By Sam Mendez, executive director of the Cannabis Law and Policy Project
Back in mid-2014, the Washington State Department of Health (WSDOH) launched an advertising campaign to provide information regarding the state’s new marijuana laws to parents. It included radio ads with expert doctors along with online advertising, both particularly geared towards families of color. A second campaign was launched in early 2015 via transit and print publications. These campaigns were similar to those done in other states, including Oregon’s recent campaign and those done in Colorado.
Outside of a few medical exceptions, marijuana stakeholders are largely unified in wanting to keep marijuana out of reach of children. There are studies indicating harm on teenage brains from marijuana use, and keeping minors from obtaining marijuana was one of the objectives indicated by the Department of Justice in its 8/29/2013 Cole Memo.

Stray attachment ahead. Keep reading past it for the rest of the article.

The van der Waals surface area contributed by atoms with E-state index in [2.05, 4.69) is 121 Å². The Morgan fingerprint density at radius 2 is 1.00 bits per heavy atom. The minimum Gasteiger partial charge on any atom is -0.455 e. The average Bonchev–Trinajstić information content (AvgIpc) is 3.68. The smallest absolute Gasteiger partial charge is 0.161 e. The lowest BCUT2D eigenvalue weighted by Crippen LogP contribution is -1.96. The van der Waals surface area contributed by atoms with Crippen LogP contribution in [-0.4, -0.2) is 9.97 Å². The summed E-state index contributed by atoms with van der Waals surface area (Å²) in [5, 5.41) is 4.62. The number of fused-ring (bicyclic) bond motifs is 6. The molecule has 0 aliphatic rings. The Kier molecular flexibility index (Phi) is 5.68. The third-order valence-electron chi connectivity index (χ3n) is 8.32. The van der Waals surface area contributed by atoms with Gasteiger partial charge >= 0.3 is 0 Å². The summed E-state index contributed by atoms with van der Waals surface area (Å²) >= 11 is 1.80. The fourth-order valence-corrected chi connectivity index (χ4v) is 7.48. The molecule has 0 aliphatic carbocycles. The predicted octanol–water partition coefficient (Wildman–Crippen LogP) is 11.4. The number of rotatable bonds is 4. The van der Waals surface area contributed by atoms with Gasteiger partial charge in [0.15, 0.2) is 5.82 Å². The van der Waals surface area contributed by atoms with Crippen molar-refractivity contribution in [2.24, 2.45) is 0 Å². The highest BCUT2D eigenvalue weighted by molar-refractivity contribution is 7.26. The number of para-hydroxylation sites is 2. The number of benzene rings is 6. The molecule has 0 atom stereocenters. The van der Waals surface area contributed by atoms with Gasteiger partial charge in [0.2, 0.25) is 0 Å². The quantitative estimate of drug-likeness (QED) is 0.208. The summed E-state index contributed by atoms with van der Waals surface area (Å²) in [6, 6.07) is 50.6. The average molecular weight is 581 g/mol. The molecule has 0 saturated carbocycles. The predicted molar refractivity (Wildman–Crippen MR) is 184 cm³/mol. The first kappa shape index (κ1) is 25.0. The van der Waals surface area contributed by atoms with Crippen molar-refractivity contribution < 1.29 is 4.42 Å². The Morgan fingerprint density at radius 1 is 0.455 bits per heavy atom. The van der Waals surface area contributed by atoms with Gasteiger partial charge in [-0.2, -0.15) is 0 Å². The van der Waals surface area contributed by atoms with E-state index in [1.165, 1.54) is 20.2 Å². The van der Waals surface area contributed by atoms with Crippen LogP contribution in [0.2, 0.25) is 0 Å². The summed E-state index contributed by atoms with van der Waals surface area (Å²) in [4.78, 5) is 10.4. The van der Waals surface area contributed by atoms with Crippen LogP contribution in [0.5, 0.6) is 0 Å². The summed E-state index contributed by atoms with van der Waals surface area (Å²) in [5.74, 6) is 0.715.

Colorado’s Department of Public Health & Environment has a helpful webpage with a number of educational links, including information around marijuana and contact with infants, access by youth, tips for professionals serving youth, and others.
Oregon’s campaign in 2015 was geared more towards education around its state laws and what individuals could legally do and possess. The campaign cost $350,000 and also included portions designed to keep Oregon’s system within the same Cole Memo. The campaign was designed to be non-judgmental, and aiming just to explain the laws, and not argue the merits or demerits of marijuana. A spokesman for the Oregon Liquor Control board said, “We are not going to get into the benefits or the evils of marijuana,” he said. “We just want people to know what they can and can’t do under the law. It’s as simple as that.”
All of these outreach programs aim to be more informative than opinionated, and thus none have gained the infamy of Australia’s Stoner Sloth advertisements.